Executives in Singapore and globally believe that 40 per cent of their employees will need to reskill due to the growing use of AI and automation over the next three years, the IBM Institute for Business Value (IBM IBV) has found.
According to World Bank estimates, with 3.4 billion people in the world’s labour force, this could mean that 1.4 billion people may need to be retrained.
The most urgent problems for Singaporean executives, according to the IBM institute study, are the availability of external capabilities and developing new skills for existing talent. Investing in reskilling is preferred by respondents (62 per cent), as opposed to hiring from outside (38 per cent).
This research by the IBM institute finds that talent-related challenges emerge as AI becomes more pervasive in business. These include a skills gap, shifting employee expectations, and the need for new operating models.
Generative AI might raise that number even further. A recent survey by IBM IBV found that four out of five CEOs believe that generative AI would alter the responsibilities and abilities of employees.
While all employees will be affected by generative AI, lower-level workers are anticipated to experience the most change.
The study finds that 77 per cent of U.S. executive respondents from multinational companies claim entry-level positions are already experiencing those effects, compared to only 22 per cent of those surveyed who said the same for executive or senior management roles.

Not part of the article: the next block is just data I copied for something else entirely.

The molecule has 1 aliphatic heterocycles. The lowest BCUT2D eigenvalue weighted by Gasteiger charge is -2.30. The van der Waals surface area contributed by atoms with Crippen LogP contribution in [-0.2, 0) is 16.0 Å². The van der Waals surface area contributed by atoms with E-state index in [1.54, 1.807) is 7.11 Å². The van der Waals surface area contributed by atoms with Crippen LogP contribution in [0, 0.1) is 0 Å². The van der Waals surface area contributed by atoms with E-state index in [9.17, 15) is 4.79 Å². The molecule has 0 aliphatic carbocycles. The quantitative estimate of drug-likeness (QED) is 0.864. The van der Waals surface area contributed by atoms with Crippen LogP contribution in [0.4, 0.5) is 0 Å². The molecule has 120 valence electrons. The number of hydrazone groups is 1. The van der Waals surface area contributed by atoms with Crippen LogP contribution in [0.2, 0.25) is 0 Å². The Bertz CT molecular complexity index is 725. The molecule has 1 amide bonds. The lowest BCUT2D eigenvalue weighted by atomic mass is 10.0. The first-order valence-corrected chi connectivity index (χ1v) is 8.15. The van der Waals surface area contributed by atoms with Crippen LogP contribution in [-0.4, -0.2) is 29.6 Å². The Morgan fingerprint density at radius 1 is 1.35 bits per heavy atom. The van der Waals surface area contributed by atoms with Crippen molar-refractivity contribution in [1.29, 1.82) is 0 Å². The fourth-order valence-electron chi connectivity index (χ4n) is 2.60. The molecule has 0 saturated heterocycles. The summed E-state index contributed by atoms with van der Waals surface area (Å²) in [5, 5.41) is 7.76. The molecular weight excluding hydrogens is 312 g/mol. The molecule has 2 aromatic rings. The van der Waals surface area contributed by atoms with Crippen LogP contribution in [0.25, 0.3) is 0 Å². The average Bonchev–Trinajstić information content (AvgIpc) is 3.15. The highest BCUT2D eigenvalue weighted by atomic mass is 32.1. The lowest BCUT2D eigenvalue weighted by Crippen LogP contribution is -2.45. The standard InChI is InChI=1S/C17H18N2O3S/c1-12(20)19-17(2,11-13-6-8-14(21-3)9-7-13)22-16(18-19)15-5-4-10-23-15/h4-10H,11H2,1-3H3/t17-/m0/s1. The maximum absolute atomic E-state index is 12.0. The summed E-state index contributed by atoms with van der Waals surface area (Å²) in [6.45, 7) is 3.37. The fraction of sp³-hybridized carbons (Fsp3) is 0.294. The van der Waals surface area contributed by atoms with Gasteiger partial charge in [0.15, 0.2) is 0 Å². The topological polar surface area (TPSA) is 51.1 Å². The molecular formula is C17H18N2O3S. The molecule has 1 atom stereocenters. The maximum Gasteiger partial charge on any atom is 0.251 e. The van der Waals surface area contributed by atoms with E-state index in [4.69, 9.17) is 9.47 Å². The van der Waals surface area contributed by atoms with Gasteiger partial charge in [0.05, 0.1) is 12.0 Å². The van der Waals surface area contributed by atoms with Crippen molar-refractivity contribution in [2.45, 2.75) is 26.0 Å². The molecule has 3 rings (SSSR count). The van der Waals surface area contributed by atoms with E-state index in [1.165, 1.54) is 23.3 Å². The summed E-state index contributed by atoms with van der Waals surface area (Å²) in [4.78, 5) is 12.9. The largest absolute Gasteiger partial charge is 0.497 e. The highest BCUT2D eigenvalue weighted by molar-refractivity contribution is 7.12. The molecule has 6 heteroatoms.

“Generative AI is driving massive shifts in employee roles and skills, especially those in entry-level,” said Ng Lai Yee, manager partner of IBM Consulting, Singapore.
“The focus on skills is, however, not enough as true progress requires reimagining work itself,” she added.
“The enterprise of tomorrow cannot run with yesterday’s talent, and it’s time to prepare the workforce for new applications of AI,” she noted.
“Combining human expertise and knowledge of complex business processes with AI tools will enable companies to create new opportunities and accomplish business outcomes faster than before,” she argued.
What matters most at work
The report also found a gulf between employers and workers regarding what matters most at work.
Since AI is set to take on more manual and repetitive tasks, 46 per cent of employees in the Asia-Pacific region say that doing impactful work is the top concern they have, above pay and job security, flexible work schedules, career advancement opportunities, and financial equity.
However, employers have not recognised this fact. Impactful work was considered as the least significant factor by CEOs polled in Singapore, who instead identified flexible work schedules and transparent performance measurements as the most crucial qualities above pay and job security.
In similar findings, the World Economic Forum (WEF) predicts that 44 per cent of workers’ skills will be disrupted between 2023 and 2028, a figure that has increased by nine per cent from its last five-year projection.
WEF predicts that new technologies will disrupt 85 million jobs globally between 2020 and 2025—and create 97 million new job roles.